If you’re a fan of the Anchorman movies or Will Ferrell, you’ve probably seen the 70 or so Ron Burgundy Dodge Durango commercials.
Dodge took a chance with Will Ferrell’s comedic character when it came time to re-launching the latest iteration of the Durango mid-sized SUV last fall and it seems to have paid off.
Although most of the spots have nothing to do with an SUV, sales of the Durango rose by over 59% in the USA within a month of the ads spots airing.
If you’re looking for a full-sized SUV that isn’t as large as the body-on-frame Toyota Sequoia, Ford Expedition/Lincoln Navigator twins, or the GMC Yukon/Chevy Tahoe twins, the Durango is a good option to consider.
Riding on an elongated platform shared with the current generation Jeep Grand Cherokee (which in itself shares its platform with the Mercedes-Benz M-Class), the Durango provides much of what people love about large SUVs but without the feeling of bulk and ponderous handling.
- Most Durangos will likely be ordered with the 290hp 3.6L Pentastar V6. However, my top-of-the-range Durango 4WD Citadel was equipped with the top spec engine, the 360hp 5.7L Hemi V8. Equipped as such, the Durango can tow up to 7,200 lbs whereas the V6 models are only rated for 6,200 lbs towing capacity. The Hemi adds an unexpected lively character to what is already a capable family hauler. My Durango tester was surprisingly fun to drive with more than ample passing power at every speed. The ride was quiet and composed even over rough roads, and the Hemi V8 engine is well matched with Chrysler’s new eight-speed transmission.
- My Durango Citadel was also equipped with a two speed 4WD transfer case (only available on V8 models). The low range gearing is useful for deep snow, mud, or even when towing a boat up a slippery boat launch.
- The eight-speed transmission is controlled with the same rotary knob as in the Dodge Ram 1500 pickup truck. It seems to have been inspired by a similar rotary dial in the latest Jaguar Land Rover products. Not bad company to be associated with. Built under license from ZF, the transmission executes shifts quickly and smoothly, even under manual control mode via the steering wheel paddles. The tall 7th and 8th overdrive gears, along with cylinder deactivation technology, helps keep fuel consumption to a minimum.
- Transport Canada lists the Hemi V8’s fuel consumption as 15.1L/100 kms in the city, and 9.1L/100 kms on the highway. I averaged just over 14L/100 kms in mix highway and city driving.
- Freshened for 2014, this latest Durango still wears Dodge’s signature crosshair grill but the latest iteration is now aggressively slanted forward. It’s a look that has worked well with other members of the Dodge line-up and the Ram pickup truck family, so why mess with success? Different trim levels have different exterior trim accents and grille treatments. My Citadel model was equipped with a very blingy chrome grille which definitely looked the part of a high-end SUV. One that wouldn’t be out of place when parked next to a Cadillac Escalade at the country club.
- I love the 2014 model’s new racetrack LED tail lamps. They definitely add a distinctive night signature to the Dodge brand and while providing an elevated level of visibility at night. 192 individual LEDs blended to form one seamless ribbon of glowing red light. It’s a Dodge muscle car-inspired SUV.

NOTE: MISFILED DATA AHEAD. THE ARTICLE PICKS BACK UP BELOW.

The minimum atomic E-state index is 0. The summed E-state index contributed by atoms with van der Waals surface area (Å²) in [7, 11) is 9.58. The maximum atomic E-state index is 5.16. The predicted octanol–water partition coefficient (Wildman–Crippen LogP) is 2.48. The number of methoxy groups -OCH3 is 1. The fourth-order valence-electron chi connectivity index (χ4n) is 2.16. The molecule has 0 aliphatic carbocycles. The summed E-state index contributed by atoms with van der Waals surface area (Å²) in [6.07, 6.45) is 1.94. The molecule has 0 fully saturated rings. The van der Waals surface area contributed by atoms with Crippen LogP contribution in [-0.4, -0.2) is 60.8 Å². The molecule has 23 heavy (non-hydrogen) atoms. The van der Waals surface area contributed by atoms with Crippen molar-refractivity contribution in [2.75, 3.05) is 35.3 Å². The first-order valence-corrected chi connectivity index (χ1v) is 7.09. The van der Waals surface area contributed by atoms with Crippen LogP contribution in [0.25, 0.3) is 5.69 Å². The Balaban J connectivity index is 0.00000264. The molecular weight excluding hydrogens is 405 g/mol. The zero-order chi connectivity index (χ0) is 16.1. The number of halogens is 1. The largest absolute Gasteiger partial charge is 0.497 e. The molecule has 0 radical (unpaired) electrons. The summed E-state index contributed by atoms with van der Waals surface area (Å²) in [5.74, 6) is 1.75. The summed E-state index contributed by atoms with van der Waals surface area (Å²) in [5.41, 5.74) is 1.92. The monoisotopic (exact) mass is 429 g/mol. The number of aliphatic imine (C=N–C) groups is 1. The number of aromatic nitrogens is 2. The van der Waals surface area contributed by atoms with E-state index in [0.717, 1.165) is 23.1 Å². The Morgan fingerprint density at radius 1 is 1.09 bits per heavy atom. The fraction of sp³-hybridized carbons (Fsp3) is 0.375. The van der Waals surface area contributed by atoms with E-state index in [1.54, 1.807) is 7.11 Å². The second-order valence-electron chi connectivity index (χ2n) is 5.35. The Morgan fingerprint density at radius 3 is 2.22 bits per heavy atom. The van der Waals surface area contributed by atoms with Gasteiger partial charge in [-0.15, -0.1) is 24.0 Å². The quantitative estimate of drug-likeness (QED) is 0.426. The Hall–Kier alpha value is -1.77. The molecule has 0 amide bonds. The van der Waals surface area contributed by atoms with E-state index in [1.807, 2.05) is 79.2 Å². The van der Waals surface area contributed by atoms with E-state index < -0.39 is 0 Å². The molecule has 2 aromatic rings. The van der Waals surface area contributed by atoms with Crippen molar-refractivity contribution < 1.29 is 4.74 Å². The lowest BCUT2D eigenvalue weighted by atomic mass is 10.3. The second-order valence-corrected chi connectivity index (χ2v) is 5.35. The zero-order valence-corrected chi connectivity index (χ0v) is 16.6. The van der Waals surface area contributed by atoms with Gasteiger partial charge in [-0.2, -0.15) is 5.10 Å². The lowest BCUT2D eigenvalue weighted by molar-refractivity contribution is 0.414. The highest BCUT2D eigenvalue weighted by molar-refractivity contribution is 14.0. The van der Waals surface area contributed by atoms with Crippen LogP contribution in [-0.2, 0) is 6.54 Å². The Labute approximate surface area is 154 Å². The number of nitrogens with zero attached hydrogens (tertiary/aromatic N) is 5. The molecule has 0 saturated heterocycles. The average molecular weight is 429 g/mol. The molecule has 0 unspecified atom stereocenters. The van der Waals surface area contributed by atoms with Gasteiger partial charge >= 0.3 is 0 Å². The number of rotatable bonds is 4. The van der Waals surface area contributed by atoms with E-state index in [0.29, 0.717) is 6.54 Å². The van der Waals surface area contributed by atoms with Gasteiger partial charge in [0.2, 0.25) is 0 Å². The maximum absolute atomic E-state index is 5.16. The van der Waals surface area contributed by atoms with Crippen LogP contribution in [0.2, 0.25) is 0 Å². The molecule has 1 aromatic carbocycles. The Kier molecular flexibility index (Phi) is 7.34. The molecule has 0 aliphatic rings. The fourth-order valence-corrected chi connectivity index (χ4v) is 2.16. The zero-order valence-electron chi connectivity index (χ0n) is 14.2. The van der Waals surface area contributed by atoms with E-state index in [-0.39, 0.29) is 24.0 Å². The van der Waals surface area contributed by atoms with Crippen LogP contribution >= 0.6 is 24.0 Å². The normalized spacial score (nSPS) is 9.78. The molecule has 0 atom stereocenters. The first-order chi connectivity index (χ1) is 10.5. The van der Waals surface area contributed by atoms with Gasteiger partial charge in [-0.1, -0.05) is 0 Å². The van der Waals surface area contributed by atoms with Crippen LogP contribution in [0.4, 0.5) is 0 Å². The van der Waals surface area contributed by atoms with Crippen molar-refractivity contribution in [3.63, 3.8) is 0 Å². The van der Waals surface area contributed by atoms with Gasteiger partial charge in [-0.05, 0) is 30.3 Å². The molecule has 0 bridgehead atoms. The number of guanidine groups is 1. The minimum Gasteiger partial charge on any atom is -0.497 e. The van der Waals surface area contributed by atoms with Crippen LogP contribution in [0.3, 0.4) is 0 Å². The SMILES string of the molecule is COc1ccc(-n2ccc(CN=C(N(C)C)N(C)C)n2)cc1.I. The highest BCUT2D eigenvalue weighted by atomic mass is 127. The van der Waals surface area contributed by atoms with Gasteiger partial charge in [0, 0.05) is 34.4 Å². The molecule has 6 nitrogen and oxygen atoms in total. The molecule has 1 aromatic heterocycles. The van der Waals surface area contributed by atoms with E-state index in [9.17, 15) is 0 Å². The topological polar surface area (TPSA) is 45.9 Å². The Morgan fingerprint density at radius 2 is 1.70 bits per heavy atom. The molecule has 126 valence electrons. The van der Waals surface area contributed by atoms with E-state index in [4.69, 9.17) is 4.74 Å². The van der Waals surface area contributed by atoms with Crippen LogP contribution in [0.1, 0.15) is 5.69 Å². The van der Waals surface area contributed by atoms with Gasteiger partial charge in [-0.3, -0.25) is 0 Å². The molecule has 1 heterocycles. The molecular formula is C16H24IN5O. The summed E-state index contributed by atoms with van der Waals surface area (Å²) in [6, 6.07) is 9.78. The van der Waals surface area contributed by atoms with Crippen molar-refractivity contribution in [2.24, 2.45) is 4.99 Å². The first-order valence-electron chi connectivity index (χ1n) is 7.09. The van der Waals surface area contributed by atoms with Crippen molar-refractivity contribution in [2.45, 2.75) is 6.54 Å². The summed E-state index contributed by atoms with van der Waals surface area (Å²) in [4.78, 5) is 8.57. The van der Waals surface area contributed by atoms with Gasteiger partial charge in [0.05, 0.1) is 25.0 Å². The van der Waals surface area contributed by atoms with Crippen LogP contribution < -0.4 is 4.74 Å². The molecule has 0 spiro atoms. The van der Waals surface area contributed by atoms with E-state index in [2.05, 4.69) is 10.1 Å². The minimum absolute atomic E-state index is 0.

- The Durango’s value-for-money quotient is high with a long list of standard equipment including heated front and rear seats, a heated steering wheel, and luxury leather trimmed seats on my Citadel tester.
- Interior quality is top notch. There are soft touch vinyl and plastic surfaces everywhere, and the Citadel is equipped with supple top grain leather seating surfaces. I wasn’t a particularly large fan of the tan coloured seats combined with the black dashboard, but your mileage may vary.
- The big front seats are firm but padded well, almost up to German standards. They were comfortable over long hauls but could use a bit more lateral support. There is excellent leg, shoulder, head, and foot room in the second row seats, and the third row is even large enough for full-sized adults. All rear passengers will be comfortable too with limo-style dedicated rear climate control system with satellite controls out back.
- As expected, with the third row up, cargo room is a bit skimpy. However you can still fit a few mid sized duffel bags and a couple of small suitcases if you don’t mind loading the cargo area up to the roof.
- Chrysler’s large 8.4” UConnect touchscreen also adds to the Durango’s appeal. This is one of the largest infotainment LCD touchscreens in the industry and its responsiveness is impressive. It’s definitely something that Ford and GM could learn from for their own systems.
- Traditional knobs/buttons and a logical user interface with large icons compliment the touchscreen’s responsiveness making the overall infotainment experience very pleasant and easy to use.
The proliferation of electric cars and hybrid vehicles combined with ever rising gas prices would seem to suggest that the SUV has gone the way of the dodo bird. However the 2014 Dodge Durango still makes a convincing argument for its continued survival in today’s marketplace.
With its ability to tow up to 7,200 lbs while seating six or seven in comfort, this latest iteration has evolved into a modern, comfortable, and surprisingly agile SUV that has a few technological tricks up its sleeve to keep its passengers safe and fuel expenses as low as possible.
Don’t discount the Durango just because the Dodge badge may not come with a lot of luxury cache. It’s certainly worth adding onto your test drive short list if you’re looking for a new family hauler.